Thin rod w/linear charge density, dipole moment

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1. Apr 18, 2016

Slightly Odd Guy

1. The problem statement, all variables and given/known data
A thin rod of length 2L has a linear charge density that isλ0 at the left end but decreases linearly with distance going from left to right in such a way that the charge on the entire rod is zero.

Given

E = −kλ0/L(d/(L−d)−ln(d−L)+d/(L+d)+ln(L+d))

for a point P that is distance d>l to the right of the center of the rod:

How does this expression simplify to a familiar result for the limiting case d≫L? (Hint: The dipole moment of the rod has magnitude p=2λ0L2/3.) Express your answer in terms of some or all of the variables p, d, and Coulomb's constant k.

2. Relevant equations
p=q*d ?
E = −kλ0/L(d/(L−d)−ln(d−L)+d/(L+d)+ln(L+d))
p=2λ0L2/3
λ=λ0(1-x/L)

3. The attempt at a solution
I don't have a clear idea of where I'm going in this problem. I started with the limiting case, and narrowed down the E equation to

E= (−kλ0/L)(1-ln(d)+1+ln(d))
E= (−kλ0/L)(1+1)
E= (−kλ0/L)(2)
E= -2kλ0/L

I don't think this is correct, because the answer has to be defined by no other variable than p, d, and k. Because of that, I know I have to use their equation for p, but I don't know how to use it. Frankly, I don't even know if my first step was correct.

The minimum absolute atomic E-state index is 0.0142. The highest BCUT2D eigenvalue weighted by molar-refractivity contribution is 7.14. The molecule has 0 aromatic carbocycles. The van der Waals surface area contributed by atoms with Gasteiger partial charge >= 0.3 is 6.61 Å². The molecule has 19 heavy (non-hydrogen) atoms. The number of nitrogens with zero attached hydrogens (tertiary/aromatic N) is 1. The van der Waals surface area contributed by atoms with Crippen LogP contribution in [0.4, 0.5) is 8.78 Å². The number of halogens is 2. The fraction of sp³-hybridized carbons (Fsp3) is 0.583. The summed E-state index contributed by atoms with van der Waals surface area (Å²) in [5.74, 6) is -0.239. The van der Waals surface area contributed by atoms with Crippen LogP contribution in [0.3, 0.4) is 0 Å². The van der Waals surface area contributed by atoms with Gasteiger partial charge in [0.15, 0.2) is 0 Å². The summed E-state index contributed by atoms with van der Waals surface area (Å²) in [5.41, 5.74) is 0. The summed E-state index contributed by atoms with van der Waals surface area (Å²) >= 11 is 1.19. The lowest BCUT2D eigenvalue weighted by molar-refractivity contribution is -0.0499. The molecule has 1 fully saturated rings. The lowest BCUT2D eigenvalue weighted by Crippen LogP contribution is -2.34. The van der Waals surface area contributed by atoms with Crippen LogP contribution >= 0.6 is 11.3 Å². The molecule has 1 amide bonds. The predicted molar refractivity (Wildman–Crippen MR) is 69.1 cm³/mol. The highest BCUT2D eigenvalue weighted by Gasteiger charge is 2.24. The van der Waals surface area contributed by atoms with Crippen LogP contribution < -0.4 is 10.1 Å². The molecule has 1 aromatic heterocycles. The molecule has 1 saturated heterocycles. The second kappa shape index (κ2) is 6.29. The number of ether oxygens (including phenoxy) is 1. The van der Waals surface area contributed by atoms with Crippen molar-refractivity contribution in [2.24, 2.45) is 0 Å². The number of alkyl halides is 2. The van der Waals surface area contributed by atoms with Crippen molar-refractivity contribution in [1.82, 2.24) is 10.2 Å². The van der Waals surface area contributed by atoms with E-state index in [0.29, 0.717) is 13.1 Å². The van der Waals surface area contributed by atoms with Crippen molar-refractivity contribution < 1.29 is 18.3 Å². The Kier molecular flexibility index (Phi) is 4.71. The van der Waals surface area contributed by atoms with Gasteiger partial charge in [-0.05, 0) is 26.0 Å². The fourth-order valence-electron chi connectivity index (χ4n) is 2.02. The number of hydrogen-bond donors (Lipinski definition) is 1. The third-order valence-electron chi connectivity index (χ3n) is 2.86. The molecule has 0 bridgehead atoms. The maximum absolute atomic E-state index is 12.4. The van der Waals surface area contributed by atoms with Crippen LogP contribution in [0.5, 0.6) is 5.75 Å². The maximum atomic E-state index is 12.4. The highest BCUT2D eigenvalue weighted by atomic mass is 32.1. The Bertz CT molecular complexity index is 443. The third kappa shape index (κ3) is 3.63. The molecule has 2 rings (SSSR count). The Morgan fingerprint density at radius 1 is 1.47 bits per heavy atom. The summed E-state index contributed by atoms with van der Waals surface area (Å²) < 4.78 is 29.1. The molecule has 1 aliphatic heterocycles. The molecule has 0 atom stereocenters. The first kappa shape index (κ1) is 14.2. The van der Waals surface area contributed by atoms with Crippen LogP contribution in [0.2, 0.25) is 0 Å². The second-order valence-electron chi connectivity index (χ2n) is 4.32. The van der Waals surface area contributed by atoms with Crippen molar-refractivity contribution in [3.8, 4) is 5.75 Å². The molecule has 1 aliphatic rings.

I could definitely use some guidance in the right direction right now.

Thank you very much!

2. Apr 18, 2016

BvU

If you are given p, then it's not wise to overwrite that with something like p = q d. That d means something else than your d.
$$p = \int x dq = \int_0^{2L} x\ \lambda\, dx = \lambda_0 \int_0^{2L} x \left (1-{x\over L}\right ) \, dx$$which gives you p (check !)​
Where you are going in this exercise should be obvious: if they give you the dipole moment and mention d>>L, you are going towards an expression for the dipole field -- which you should write down for the given situation so you know where you are going.

In that context you can't simply ignore L/d (and write d/(L-d) = 1 ), but have to write out the E expression in terms of L/d (which is a small number...)

Last edited: Apr 18, 2016
3. Apr 18, 2016

Slightly Odd Guy

Okay, I've checked the integral for p, and it works, and I can appreciate how this condenses to a dipole field, since the rod and dipole would look the same given enough distance.

So that means I'm trying to condense Erod to the form E=c*k*p/d3, c being a numerical multiplier, correct?

4. Apr 19, 2016

BvU

I should be flogged for giving all that away ...

5. Apr 19, 2016

Slightly Odd Guy

Well, I'm not going to give you a hard time about it. Thank you very much for your help!